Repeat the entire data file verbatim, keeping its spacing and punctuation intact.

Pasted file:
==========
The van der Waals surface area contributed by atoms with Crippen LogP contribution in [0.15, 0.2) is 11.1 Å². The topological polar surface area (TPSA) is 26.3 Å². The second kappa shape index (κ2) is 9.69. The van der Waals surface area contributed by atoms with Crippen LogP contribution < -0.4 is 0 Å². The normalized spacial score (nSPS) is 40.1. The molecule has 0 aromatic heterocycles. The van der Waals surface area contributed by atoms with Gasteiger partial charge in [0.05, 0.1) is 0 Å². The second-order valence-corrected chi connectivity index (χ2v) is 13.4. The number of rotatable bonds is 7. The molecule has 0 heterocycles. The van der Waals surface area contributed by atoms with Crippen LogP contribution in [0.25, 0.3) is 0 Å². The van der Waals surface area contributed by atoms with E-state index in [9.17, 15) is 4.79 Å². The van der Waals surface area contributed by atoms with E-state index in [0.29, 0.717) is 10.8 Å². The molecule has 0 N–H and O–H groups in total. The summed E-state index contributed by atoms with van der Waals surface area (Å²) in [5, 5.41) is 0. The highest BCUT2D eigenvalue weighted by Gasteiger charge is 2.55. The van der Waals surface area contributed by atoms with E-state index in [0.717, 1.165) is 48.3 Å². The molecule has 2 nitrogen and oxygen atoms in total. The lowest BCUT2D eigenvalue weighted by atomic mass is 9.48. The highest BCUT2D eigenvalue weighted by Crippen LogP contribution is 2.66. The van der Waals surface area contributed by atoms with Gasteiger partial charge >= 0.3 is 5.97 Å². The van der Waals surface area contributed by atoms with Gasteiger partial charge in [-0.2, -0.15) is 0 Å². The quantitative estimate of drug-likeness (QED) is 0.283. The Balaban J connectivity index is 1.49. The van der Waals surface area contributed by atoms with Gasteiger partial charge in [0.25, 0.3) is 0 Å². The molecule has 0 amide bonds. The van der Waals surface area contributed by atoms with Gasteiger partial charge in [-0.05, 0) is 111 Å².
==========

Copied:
The van der Waals surface area contributed by atoms with Crippen LogP contribution in [0.15, 0.2) is 11.1 Å². The topological polar surface area (TPSA) is 26.3 Å². The second kappa shape index (κ2) is 9.69. The van der Waals surface area contributed by atoms with Crippen LogP contribution < -0.4 is 0 Å². The normalized spacial score (nSPS) is 40.1. The molecule has 0 aromatic heterocycles. The van der Waals surface area contributed by atoms with Gasteiger partial charge in [0.05, 0.1) is 0 Å². The second-order valence-corrected chi connectivity index (χ2v) is 13.4. The number of rotatable bonds is 7. The molecule has 0 heterocycles. The van der Waals surface area contributed by atoms with Crippen LogP contribution in [0.25, 0.3) is 0 Å². The van der Waals surface area contributed by atoms with E-state index in [9.17, 15) is 4.79 Å². The van der Waals surface area contributed by atoms with E-state index in [0.29, 0.717) is 10.8 Å². The molecule has 0 N–H and O–H groups in total. The summed E-state index contributed by atoms with van der Waals surface area (Å²) in [5, 5.41) is 0. The highest BCUT2D eigenvalue weighted by Gasteiger charge is 2.55. The van der Waals surface area contributed by atoms with E-state index in [0.717, 1.165) is 48.3 Å². The molecule has 2 nitrogen and oxygen atoms in total. The lowest BCUT2D eigenvalue weighted by atomic mass is 9.48. The highest BCUT2D eigenvalue weighted by Crippen LogP contribution is 2.66. The van der Waals surface area contributed by atoms with Gasteiger partial charge >= 0.3 is 5.97 Å². The van der Waals surface area contributed by atoms with Gasteiger partial charge in [-0.2, -0.15) is 0 Å². The quantitative estimate of drug-likeness (QED) is 0.283. The Balaban J connectivity index is 1.49. The van der Waals surface area contributed by atoms with Gasteiger partial charge in [0.25, 0.3) is 0 Å². The molecule has 0 amide bonds. The van der Waals surface area contributed by atoms with Gasteiger partial charge in [-0.05, 0) is 111 Å².